Want to stay fat? Keep running
Posted on October 31st, 2010 at 6:00 am
By Rob BezantForget what you think you know when it comes to fat loss, because I’m here to tell you, you don’t know anything! Distance running, distance walking (even worse), steady state exercise, whatever you want to call it…
As a personal trainer this is one of my biggest headaches.
I understand that you love to run; it gets you free from the constraints of daily life, makes you feel free. I get it.
But the problem is when you run one kilometre, burning somewhere between 60 to 100 calories or so, based on your weight, you’ll subject your joints to 1500 jumping steps at 2-4x your body weight.
In the case of women, the specific structure of your hip, particularly in relation to you knee, running causes you to have specific knee and lower back problems. In fact most of the runners I have seen complain of the same issues: plantar fasciitis, lower back pain and patello-femoral problems.
How good is it for fat loss you ask? Terrible! Like almost no benefit for you terrible.
It reduces your metabolism (which makes it harder to burn fat), it increases adrenal stress (which makes you fatter), it increases oxidative stress (which accelerates the aging process), it lowers the testosterone/cortisol ratio (making you fatter) and after 8 weeks, the effects plateau.
When debating with people I put this image to them: Who has less body fat, a sprinter or a marathoner? The answer I receive is almost always ‘a marathoner.’ The correct answer, however, is a sprinter!
It’s not difficult to understand why. We’ve all been sold on the idea that in order to burn fat you have to do long, slow running. Sprinters do almost zero continuous running, yet they have less body-fat. How is this possible? The reason is in the nature of their training.
Apart from their weight training sessions which are done with heavy weights and low repetitions, sprinters get into shape (fitness and body fat percentage wise) by utilising a method called Interval Training.
Because of the intense nature of interval training, you only need to do it for a quarter of the time you would normally do what we call ‘steady state training,’ like distance running. Instead of finding time to do an hour-long run, you can sneak off at lunch, do 15 minutes of intervals and burn a higher amount of calories.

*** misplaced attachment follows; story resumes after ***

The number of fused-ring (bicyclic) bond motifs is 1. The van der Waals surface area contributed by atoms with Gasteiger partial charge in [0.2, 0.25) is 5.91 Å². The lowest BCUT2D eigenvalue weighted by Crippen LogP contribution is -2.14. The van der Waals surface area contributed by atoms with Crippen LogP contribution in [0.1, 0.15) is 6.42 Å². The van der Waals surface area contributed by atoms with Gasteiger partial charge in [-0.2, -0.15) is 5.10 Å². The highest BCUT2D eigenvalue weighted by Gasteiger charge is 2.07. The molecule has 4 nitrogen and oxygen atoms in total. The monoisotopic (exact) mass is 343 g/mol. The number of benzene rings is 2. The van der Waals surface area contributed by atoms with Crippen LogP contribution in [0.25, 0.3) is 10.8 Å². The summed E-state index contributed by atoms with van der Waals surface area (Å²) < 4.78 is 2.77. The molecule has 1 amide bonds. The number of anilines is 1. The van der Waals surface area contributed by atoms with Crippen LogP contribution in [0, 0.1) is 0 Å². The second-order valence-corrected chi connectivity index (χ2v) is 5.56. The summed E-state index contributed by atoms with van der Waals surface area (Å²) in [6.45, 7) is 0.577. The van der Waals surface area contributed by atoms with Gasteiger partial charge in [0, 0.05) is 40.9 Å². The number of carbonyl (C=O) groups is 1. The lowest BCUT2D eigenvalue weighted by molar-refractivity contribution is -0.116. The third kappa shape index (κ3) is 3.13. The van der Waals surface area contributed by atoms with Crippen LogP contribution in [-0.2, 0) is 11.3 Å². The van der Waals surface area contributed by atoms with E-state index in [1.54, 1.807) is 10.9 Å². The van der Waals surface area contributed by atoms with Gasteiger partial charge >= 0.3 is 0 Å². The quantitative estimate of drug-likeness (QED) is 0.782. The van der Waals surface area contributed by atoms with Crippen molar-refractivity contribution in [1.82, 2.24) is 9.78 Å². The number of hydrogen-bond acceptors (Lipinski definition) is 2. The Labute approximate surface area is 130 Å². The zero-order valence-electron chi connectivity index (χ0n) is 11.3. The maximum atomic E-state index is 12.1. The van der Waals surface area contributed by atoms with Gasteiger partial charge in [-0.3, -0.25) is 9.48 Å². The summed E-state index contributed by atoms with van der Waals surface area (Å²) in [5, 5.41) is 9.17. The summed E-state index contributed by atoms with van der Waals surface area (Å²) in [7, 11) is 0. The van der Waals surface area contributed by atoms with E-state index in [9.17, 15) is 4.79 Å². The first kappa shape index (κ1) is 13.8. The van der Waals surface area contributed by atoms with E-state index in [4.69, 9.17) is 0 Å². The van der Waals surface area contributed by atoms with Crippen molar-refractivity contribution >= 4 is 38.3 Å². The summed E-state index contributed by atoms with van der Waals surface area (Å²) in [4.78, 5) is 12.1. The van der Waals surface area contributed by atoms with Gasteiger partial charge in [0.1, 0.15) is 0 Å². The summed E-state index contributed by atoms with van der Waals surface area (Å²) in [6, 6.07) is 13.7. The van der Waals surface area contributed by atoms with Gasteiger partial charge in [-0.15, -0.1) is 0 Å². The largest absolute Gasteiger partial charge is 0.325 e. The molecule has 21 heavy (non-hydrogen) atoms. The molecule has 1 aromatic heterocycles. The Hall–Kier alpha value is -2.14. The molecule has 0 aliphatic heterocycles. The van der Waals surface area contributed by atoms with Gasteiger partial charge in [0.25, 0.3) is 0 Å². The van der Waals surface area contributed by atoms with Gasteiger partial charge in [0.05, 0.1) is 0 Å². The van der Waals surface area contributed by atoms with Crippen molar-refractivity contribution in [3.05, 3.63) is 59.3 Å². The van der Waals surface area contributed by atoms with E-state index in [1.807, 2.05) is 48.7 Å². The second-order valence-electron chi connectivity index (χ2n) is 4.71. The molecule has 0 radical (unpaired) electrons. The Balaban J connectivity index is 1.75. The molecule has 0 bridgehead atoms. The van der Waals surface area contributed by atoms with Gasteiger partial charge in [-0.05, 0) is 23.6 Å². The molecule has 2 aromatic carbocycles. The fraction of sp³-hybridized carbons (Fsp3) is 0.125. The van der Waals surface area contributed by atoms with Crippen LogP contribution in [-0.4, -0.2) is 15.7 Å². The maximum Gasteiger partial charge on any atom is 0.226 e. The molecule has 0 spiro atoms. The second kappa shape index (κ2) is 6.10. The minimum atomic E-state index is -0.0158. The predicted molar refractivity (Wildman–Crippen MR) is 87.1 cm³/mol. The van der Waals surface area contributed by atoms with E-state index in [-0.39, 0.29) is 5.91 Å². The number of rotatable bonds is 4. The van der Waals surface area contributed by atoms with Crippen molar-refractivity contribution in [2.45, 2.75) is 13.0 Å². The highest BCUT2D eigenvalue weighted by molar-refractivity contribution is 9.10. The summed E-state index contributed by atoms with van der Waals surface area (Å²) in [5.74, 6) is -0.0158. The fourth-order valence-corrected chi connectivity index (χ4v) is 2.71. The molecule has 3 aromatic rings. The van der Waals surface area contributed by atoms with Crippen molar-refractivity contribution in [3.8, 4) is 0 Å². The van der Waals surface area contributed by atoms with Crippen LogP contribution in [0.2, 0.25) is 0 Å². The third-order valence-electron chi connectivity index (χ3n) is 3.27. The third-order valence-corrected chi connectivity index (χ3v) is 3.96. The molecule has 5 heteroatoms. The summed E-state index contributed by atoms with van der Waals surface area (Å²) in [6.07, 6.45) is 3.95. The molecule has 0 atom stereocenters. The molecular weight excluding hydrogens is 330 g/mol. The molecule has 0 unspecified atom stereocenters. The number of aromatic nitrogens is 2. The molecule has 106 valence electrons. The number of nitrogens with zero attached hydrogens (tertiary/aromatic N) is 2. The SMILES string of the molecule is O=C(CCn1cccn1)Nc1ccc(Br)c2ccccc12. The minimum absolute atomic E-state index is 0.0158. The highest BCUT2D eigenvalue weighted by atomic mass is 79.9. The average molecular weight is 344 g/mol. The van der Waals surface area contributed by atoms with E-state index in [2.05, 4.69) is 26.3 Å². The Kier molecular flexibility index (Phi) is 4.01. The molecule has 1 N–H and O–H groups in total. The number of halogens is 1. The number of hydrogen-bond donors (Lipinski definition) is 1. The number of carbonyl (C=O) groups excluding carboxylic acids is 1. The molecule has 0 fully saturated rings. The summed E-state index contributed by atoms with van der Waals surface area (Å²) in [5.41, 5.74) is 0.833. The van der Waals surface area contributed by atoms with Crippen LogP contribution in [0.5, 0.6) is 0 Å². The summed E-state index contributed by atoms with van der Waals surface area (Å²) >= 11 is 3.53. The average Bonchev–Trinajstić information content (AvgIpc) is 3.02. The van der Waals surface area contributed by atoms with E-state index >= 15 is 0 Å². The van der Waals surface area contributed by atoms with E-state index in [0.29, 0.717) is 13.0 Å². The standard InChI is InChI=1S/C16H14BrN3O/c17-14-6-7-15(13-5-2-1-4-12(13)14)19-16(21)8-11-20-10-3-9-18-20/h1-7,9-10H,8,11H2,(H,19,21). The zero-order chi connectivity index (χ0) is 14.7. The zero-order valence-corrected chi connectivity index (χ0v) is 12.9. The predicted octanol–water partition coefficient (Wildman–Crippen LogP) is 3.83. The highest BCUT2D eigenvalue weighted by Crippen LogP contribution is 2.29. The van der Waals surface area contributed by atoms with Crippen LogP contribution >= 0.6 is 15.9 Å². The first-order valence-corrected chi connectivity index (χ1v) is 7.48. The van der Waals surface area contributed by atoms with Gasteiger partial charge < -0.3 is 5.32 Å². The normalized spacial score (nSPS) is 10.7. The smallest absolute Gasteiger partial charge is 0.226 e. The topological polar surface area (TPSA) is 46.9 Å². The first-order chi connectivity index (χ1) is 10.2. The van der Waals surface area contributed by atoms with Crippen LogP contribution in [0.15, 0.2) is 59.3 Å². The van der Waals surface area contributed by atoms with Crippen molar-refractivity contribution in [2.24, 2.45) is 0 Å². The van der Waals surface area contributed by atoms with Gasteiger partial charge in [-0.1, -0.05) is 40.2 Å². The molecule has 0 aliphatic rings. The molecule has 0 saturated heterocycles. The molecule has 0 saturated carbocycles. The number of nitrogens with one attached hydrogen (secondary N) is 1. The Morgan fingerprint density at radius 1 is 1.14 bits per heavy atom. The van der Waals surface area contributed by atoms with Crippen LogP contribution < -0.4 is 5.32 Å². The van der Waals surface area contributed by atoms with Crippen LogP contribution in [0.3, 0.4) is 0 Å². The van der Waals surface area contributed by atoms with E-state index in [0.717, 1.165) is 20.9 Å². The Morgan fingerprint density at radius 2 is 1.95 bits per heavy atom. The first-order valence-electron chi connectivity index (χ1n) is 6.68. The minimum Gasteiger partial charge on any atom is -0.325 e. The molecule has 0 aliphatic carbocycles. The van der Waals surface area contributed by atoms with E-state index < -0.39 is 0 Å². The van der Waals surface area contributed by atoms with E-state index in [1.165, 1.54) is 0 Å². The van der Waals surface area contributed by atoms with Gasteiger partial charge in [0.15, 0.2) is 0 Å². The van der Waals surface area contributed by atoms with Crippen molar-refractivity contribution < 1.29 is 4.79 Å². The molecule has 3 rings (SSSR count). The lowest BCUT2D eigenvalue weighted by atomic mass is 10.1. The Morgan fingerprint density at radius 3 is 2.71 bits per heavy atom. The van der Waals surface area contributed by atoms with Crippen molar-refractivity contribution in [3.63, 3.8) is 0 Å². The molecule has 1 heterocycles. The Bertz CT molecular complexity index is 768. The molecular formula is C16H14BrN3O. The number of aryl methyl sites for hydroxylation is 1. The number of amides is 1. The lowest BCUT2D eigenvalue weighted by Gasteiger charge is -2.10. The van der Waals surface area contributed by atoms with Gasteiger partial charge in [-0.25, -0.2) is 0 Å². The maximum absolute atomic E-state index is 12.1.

One of the main mechanisms we are aware of at the moment is a raise in what is called EPOC (Excess Post exercise Oxygen Consumption). Current research by exercise physiologists states that EPOC is not the only factor causing the raising of the metabolism from interval training. The mechanics by which fat loss occurs over a 24-48hr period after exercising is not fully understood, but the point is, the result is well documented.
The information regarding high intensity interval training comes from the results accumulated by the world’s leading strength and conditioning coaches.
There is more and more evidence coming out that supports the notion that interval training is a superior tool for fat loss. It reduces the likelihood of injury due to shorter training periods, it increases metabolism making you burn calories for significant periods of time, it doesn’t reduce muscle mass and is the best method for utilising fat as a fuel source.
So why aren’t people the world over doing interval training over steady state?
Pure and simple – it’s hard! The nature of interval training is an all out brutal effort, and for some reason people seem married to running.
When you point out all the obvious benefits of interval training over running, they will still fight you tooth and nail. It’s time to pick: Do you like running? Or do you like looking hot?
You need to get it into your head that exercise is meant to be difficult, uncomfortable. If you’re not asking yourself ‘Why am I doing this?’ then you’re not training hard enough!